How to File Small-Business Taxes in 2023

Tax season is here, and it’s time to file your business taxes. We’ll show you what documents you need and how to file your taxes correctly.

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Filing small business taxes can be overwhelming. There is a lot to understand from filing deadlines to the difference between quarterly and annual taxes and all the way down to what you can and cannot deduct.

Before we dive into our four-step guide on how to file business taxes, let’s get the most important bit out of the way—tax deadlines. For quarterly taxes, you have to file by April 15, June 15, Sept. 15 and Jan. 15 each year. For annual, the deadline is March 15 for partnerships, multi-member LLCs, and S corporations. Taxes are due April 18, 2023, for everyone else.

Now, let’s dig into all of the other need-to-know items.

How to file small business taxes

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1. Gather your financial records

Before you can file taxes, you’ll need to collect all your business’ financial records. Specifically, gather the following documents:

If you use accounting software, these documents should be right at your fingertips. (If you don’t, we highly recommend trying out accounting software if only to make next year’s tax season easier.)

Pro tip: Keep all of your documents, receipts and insurance records in one spot. Buy an accordion folder or a file cabinet and keep your documents there. Knowing that you have your documents together can help ease your stress during tax season.

Accounting records

Accounting records include things like your income statements (also known as profit and loss statements), balance sheets, and payroll documents.

  • Income statements show your gross and net income through the entire tax year. This statement will determine your taxable income after you’ve calculated your deductions.
  • Balance sheets show your equity, assets, and liabilities. It will play an important role in filing your business tax return.
  • Payroll documents provide exact insights into how much you paid employees, contractors, and yourself over the previous tax year.

If you use small business accounting software, these documents will be easy to generate. If you don’t use software, try downloading a template to use. Alternatively, you can sign up for free accounting software to get all your accounts in order before filing taxes.

Last year's business tax return

Information you need to file this year’s taxes will already be on your tax return from the previous year. If you use tax filing software, the program saves your tax information for faster, easier filing next year.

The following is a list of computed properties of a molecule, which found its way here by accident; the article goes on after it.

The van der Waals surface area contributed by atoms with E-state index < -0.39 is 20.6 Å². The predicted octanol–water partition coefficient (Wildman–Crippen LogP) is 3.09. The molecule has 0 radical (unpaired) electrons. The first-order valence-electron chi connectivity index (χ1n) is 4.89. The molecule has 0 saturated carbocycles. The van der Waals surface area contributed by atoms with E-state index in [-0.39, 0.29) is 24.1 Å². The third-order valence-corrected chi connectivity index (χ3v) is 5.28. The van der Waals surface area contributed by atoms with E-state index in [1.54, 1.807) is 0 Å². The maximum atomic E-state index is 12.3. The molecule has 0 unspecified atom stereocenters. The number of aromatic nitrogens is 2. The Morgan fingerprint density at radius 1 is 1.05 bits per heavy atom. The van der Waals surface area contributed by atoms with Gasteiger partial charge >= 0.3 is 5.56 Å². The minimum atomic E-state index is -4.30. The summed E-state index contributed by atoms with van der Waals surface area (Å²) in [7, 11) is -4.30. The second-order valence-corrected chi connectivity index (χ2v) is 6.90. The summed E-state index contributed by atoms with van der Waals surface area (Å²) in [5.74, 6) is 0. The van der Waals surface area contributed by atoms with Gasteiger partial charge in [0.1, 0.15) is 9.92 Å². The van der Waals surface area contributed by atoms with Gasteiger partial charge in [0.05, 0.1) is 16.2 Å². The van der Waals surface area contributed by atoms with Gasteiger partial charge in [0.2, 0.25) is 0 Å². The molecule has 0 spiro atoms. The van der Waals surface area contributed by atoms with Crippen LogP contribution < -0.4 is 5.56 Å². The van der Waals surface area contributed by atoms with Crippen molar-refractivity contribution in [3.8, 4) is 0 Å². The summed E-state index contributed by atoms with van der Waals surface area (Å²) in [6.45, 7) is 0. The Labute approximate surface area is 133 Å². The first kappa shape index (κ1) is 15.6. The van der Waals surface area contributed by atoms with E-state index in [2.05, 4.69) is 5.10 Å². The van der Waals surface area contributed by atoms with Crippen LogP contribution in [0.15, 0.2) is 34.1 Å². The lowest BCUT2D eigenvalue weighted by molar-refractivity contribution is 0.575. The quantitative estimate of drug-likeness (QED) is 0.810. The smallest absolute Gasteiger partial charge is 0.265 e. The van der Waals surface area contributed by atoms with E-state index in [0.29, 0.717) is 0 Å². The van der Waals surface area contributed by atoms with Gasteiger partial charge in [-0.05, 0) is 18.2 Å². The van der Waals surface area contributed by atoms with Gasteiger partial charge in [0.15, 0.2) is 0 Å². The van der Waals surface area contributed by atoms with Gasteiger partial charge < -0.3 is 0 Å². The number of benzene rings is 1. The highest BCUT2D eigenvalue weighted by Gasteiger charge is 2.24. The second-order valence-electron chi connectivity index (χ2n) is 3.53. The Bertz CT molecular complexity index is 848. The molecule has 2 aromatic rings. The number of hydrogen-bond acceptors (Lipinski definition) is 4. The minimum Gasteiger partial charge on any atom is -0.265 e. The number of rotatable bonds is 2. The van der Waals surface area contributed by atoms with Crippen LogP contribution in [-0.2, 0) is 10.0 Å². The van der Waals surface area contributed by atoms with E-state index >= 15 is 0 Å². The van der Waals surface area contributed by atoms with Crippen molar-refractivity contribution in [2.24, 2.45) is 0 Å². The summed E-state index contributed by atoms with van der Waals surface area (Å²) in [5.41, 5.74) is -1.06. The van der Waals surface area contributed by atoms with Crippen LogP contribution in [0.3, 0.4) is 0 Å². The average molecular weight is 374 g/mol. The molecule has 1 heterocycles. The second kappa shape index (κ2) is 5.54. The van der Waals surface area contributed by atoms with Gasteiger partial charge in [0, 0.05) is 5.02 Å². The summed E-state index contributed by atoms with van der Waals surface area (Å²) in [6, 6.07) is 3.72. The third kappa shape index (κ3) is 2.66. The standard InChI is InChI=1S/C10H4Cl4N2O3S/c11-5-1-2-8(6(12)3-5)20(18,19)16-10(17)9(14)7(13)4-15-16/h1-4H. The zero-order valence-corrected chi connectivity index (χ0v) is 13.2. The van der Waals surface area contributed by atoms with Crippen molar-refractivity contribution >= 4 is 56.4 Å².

Skip this step if this is your first time filing taxes for your brand new business.

Taxpayer identification number

Your taxpayer identification number (TIN) is your unique number that the government uses to identify your business. If you are a sole proprietor, then your TIN will be your social security number. If you are a registered business owner, in either a corporation or a partnership, then your TIN will be your employer identification number (EIN).

If you don’t have one, getting a tax ID is simple.

Bank and credit card statements

Every small business owner should have a separate bank account and credit card for their business. There are many great business banks that specialize in serving the needs of small businesses. At the end of each calendar year, your bank can generate a year-end report that shows you exactly what you’ve spent throughout the year. You can use this report to double-check your own financial records and ensure you’re filing the right amount in taxes.

2. Decide if you are going to use tax software

If your business has a full- or part-time accountant, they can file business taxes for you. If you don’t have an accountant, you can file with tax software or with the help of a tax professional. Both options can be cost effective.

As for actually paying your taxes––not just filing the paperwork––your accountant or tax software can submit your payment. If you’re paying quarterly or filing on your own, the IRS’ e-payment system is the quickest (and most secure) way to pay.

3. Calculate your tax deductions

Paying taxes is painful, but tax deductions can soften the blow. What you can deduct depends on the type of business you run, though there are a few deductions nearly every business owner can claim every year. IRS Publication 535 details business deductions and explains how to calculate them.

Vehicle expenses